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June 26th, 2009 (Modified on July 16th, 2009)

Update1 Bernanke Claims Little Fault — Who Will Be the Fall Guy?



UPDATE1: Since Congress is looking for someone to blame, who’s going to be the fall guy — will it be Bernanke, Paulson, or Lewis? Former Treasury Secretary Henry Paulson is already out of office, so he makes a good candidate. BofA chief Ken Lewis is the head of an already shaky institution, and his head has been rumored to be on the chopping block for some time now. Then there’s Fed chief Ben Bernanke — his term as Federal Reserve Chairman ends at the ends of January.

While a case could certainly be made for any of the three, Megan McArdle of the Atlantic says that, “firing Bernanke lets Obama portray all of the failures of this year as Bush errors in policy or appointment.” But would that be the smartest move?

I think if he’s pushed out it will be a real pity, for several reasons.  First, Bernanke really is the most superbly qualified economist out there to deal with this particular sort of crisis.  But perhaps more importantly, regulatory uncertainty is not what we need now.  Bernanke may be tempted to keep monetary policy loose in order to make the economy look better and save his job.

Many political analysts have said that a president’s first term is built around reelection. Since the end of Bernanke’s term is more than six months away, the president’s decision of whether or not to replace him is likely to hinge on whether the economy moves up or down through the end of the year. Since we believe economic indicators aren’t likely to fluctuate too heavily in either direction, the president will likely realize that what’s good for the markets is good for his approval rating. Not to mention history may be on Bernanke’s side:

Reappointment may be less disruptive to investors, and no first-term president has replaced a sitting chairman in 30 years. Many on Wall Street and in Washington view it as likely Bernanke will be reappointed.

“There’s a very strong case for reappointment,” said Douglas Lee, who runs Economics from Washington in Potomac, Maryland, and worked on Capitol Hill in the 1970s. “Removing a Fed chairman who is generally perceived to have done an outstanding job would be an enormous problem.”

So who is going to be the fall guy? Has Bernanke earned his right to stay on?

(Original post published 6/25/09): Federal Reserve Chairman Ben Bernanke testified in front of a Congressional committee today, defending the Fed’s actions in the controversial merger of Bank of America and Merrill Lynch. In front of the House Committee on Oversight and Government Reform, Mr. Bernanke reputed previous testimonies and claims the Fed acted inappropriately by not only pressuring the banks to merge, but that they did not properly disclose the details of the merger to shareholders and lawmakers.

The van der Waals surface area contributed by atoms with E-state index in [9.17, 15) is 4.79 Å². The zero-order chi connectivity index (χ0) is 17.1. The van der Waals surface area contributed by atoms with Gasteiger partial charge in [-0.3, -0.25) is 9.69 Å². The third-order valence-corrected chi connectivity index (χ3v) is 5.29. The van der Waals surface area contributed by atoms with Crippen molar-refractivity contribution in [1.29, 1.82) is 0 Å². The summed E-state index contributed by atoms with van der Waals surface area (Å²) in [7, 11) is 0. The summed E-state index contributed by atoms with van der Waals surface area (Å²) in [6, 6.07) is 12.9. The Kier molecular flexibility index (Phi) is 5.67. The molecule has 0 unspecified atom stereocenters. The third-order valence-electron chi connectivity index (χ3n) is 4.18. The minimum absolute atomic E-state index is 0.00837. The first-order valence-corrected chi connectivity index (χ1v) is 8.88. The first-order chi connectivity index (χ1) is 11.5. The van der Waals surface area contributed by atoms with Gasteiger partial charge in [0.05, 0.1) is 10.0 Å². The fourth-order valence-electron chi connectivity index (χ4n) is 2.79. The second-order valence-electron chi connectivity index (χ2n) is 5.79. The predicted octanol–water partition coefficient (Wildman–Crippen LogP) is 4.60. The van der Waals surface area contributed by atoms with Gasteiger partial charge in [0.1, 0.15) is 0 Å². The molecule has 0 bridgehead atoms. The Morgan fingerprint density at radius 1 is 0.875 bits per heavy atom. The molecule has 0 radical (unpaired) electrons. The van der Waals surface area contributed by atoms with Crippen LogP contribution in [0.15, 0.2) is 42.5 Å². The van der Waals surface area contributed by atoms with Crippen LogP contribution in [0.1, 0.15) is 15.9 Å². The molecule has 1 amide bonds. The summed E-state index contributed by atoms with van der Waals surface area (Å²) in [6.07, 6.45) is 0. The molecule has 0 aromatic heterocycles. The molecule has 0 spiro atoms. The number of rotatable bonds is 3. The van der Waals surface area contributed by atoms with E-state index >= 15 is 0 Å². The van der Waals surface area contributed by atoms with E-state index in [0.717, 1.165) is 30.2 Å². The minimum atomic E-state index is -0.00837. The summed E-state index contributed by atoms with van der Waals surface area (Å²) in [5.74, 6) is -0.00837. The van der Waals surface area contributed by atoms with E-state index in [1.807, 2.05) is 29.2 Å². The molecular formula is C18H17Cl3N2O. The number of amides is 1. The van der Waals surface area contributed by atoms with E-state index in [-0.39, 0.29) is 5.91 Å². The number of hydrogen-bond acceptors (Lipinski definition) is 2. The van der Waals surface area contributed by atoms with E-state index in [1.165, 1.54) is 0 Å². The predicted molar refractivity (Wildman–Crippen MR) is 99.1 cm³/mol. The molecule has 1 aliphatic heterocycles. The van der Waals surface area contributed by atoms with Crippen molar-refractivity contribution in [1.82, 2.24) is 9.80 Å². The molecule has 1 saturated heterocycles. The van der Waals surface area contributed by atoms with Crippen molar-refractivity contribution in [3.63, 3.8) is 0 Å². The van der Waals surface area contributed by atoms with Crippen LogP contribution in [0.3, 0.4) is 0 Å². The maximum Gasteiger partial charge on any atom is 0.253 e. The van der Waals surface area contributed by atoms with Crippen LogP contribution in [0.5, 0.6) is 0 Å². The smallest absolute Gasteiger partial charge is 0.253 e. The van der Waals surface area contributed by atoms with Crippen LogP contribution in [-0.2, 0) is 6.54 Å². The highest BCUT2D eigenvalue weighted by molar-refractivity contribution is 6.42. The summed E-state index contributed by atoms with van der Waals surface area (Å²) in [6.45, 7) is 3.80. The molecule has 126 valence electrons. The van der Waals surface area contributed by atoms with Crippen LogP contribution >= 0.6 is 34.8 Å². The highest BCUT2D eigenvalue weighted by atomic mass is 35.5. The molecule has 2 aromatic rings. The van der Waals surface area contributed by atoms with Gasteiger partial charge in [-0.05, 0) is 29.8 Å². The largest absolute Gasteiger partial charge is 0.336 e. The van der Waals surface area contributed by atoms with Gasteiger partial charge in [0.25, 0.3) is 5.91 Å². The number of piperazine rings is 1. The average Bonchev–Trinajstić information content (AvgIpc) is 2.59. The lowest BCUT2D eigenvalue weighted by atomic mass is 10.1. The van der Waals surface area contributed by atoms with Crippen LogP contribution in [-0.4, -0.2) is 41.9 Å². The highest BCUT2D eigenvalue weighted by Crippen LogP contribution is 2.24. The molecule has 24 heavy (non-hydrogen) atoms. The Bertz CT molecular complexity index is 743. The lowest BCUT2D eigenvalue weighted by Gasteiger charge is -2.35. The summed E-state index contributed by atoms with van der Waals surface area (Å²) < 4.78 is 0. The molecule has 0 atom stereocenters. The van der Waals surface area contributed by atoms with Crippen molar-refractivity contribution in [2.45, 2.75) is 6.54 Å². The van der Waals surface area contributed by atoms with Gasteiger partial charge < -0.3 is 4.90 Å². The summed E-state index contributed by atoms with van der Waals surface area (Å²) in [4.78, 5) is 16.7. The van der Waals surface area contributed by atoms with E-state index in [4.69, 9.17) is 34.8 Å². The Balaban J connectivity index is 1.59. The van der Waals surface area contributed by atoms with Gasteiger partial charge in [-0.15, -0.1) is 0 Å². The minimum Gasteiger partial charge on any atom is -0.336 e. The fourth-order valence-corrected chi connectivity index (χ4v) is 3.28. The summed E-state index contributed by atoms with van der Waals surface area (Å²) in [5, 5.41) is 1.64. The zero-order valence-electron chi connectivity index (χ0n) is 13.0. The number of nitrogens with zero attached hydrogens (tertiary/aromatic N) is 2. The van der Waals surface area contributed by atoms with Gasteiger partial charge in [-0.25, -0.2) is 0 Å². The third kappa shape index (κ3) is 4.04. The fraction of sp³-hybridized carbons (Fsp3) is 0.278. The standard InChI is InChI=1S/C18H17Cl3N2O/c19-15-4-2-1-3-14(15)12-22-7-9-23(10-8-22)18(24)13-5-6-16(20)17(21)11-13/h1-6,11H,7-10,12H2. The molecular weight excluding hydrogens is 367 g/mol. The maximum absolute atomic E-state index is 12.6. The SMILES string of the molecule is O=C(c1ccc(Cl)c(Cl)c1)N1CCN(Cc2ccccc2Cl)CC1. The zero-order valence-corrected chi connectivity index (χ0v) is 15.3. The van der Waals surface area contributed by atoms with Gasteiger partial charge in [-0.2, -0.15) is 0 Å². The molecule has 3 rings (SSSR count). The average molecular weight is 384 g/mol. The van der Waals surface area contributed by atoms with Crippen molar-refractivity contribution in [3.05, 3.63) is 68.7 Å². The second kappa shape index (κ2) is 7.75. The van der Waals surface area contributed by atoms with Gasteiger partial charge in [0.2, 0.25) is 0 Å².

Mr. Bernanke claims the Fed acted properly by fulfilling all disclosure requirements and that they conducted the deal with the “highest integrity.” The Fed chief also claimed he had no part in strong arming BofA and didn’t threaten the jobs of the bank’s board members:

“Did you personally tell Mr. Lewis that you would fire him or remove the Bank of America board?,” Chairman Edolphus Towns (D., N.Y.), asked, striking a common refrain.

“I did not,” Mr. Bernanke said.

But that simple response did not sit well with lawmakers in light of a Dec. 21 email unearthed by the panel between Federal Reserve Bank of Richmond President Jeffrey Lacker and other Fed employees. In that email, Mr. Lacker recounts a conversation with Mr. Bernanke and says that the Fed chief planned to tell Bank of America that “management is gone” if they quashed the deal and later needed more government aid.

Pressed on the issue, Mr. Bernanke said, “I don’t recollect everything that was said in that conversation.”

However, earlier this month CNNMoney.com published an article which stated that former Treasury Secretary Henry “Paulson told New York investigators that he threatened Lewis’ job at the behest of Fed chief Ben Bernanke.”